Core self-evaluations mediate the association between leaders' facial appearance and their professional success: Adults' and children's perceptions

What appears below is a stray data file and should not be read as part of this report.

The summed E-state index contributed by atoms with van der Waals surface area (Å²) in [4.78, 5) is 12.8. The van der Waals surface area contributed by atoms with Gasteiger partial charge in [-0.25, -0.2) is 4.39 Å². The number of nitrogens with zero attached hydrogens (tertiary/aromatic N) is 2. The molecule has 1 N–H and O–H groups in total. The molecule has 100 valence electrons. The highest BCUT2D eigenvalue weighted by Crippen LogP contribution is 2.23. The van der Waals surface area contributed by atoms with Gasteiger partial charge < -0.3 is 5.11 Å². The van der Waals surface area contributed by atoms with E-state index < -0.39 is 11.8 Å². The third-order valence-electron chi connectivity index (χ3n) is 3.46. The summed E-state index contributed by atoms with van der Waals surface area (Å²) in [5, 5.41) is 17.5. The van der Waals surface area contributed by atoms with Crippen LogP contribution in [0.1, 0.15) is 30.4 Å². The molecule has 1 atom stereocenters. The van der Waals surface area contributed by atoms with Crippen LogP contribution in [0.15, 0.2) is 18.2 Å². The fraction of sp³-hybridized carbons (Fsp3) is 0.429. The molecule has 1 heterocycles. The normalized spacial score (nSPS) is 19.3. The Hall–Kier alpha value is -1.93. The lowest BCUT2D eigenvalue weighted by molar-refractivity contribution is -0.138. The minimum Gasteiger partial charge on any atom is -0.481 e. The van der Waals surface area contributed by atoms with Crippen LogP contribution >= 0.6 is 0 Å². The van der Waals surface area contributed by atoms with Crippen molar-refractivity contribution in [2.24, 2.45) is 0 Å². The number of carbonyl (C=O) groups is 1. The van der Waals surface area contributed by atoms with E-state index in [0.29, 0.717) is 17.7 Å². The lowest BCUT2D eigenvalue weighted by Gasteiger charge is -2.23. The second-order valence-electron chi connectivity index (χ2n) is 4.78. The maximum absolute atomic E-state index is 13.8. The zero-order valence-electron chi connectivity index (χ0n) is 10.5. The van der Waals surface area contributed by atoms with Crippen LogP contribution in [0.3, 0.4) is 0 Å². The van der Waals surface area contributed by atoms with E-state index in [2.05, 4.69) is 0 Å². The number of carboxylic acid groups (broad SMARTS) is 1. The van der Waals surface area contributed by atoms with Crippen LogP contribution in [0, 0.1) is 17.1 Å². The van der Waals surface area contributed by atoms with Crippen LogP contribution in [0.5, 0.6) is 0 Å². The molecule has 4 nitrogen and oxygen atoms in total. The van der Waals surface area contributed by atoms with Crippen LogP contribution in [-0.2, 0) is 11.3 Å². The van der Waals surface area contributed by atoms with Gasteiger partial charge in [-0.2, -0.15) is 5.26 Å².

Although the link between facial appearance and success is well established, the mechanisms responsible for this association have remained elusive. Evolutionary theory suggests that perceived leadership characteristics should be important for men’s self-concept. Drawing on implicit leadership theory and evolutionary perspectives, we therefore examined the associations between first impressions based on facial appearance, core self-evaluations (CSEs), leadership role occupancy, and career success among a sample of working men. In Study 1, we found that CSEs mediated the relationship between individuals’ facial appearance and measures of their success as leaders. In Study 2, we replicated these results using children’s ratings of facial appearance, thus suggesting that basic properties of the targets’ faces communicated their leadership ability more than the perceivers’ life experience or acquired knowledge. These results suggest that people may use facial appearance as a diagnostic tool to determine the leadership ability of others.